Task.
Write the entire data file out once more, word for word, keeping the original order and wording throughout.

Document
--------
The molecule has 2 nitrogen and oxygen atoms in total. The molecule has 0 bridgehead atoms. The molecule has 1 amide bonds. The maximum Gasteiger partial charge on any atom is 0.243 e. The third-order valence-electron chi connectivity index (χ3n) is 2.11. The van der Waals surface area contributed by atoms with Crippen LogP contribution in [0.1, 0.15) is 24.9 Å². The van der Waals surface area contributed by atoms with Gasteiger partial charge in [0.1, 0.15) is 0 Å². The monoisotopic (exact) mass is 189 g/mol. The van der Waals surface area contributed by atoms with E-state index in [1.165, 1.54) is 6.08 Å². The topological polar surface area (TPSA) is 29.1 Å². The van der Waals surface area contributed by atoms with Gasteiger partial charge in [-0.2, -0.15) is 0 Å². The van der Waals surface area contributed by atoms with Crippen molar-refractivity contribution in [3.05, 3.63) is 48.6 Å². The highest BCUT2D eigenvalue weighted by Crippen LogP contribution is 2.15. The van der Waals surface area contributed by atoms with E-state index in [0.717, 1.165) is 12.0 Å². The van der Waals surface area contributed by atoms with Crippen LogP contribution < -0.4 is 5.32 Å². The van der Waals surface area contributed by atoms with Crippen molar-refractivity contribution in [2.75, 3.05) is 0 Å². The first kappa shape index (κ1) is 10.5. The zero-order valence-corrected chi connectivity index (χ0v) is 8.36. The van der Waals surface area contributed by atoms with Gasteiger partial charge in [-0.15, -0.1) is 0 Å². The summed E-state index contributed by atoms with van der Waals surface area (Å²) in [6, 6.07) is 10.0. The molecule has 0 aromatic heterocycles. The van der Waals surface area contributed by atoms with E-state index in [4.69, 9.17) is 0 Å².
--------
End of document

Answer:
The molecule has 2 nitrogen and oxygen atoms in total. The molecule has 0 bridgehead atoms. The molecule has 1 amide bonds. The maximum Gasteiger partial charge on any atom is 0.243 e. The third-order valence-electron chi connectivity index (χ3n) is 2.11. The van der Waals surface area contributed by atoms with Crippen LogP contribution in [0.1, 0.15) is 24.9 Å². The van der Waals surface area contributed by atoms with Gasteiger partial charge in [0.1, 0.15) is 0 Å². The monoisotopic (exact) mass is 189 g/mol. The van der Waals surface area contributed by atoms with E-state index in [1.165, 1.54) is 6.08 Å². The topological polar surface area (TPSA) is 29.1 Å². The van der Waals surface area contributed by atoms with Gasteiger partial charge in [-0.2, -0.15) is 0 Å². The van der Waals surface area contributed by atoms with Crippen molar-refractivity contribution in [3.05, 3.63) is 48.6 Å². The highest BCUT2D eigenvalue weighted by Crippen LogP contribution is 2.15. The van der Waals surface area contributed by atoms with E-state index in [0.717, 1.165) is 12.0 Å². The van der Waals surface area contributed by atoms with Crippen LogP contribution < -0.4 is 5.32 Å². The van der Waals surface area contributed by atoms with Crippen molar-refractivity contribution in [2.75, 3.05) is 0 Å². The first kappa shape index (κ1) is 10.5. The zero-order valence-corrected chi connectivity index (χ0v) is 8.36. The van der Waals surface area contributed by atoms with Gasteiger partial charge in [-0.15, -0.1) is 0 Å². The summed E-state index contributed by atoms with van der Waals surface area (Å²) in [6, 6.07) is 10.0. The molecule has 0 aromatic heterocycles. The van der Waals surface area contributed by atoms with E-state index in [4.69, 9.17) is 0 Å².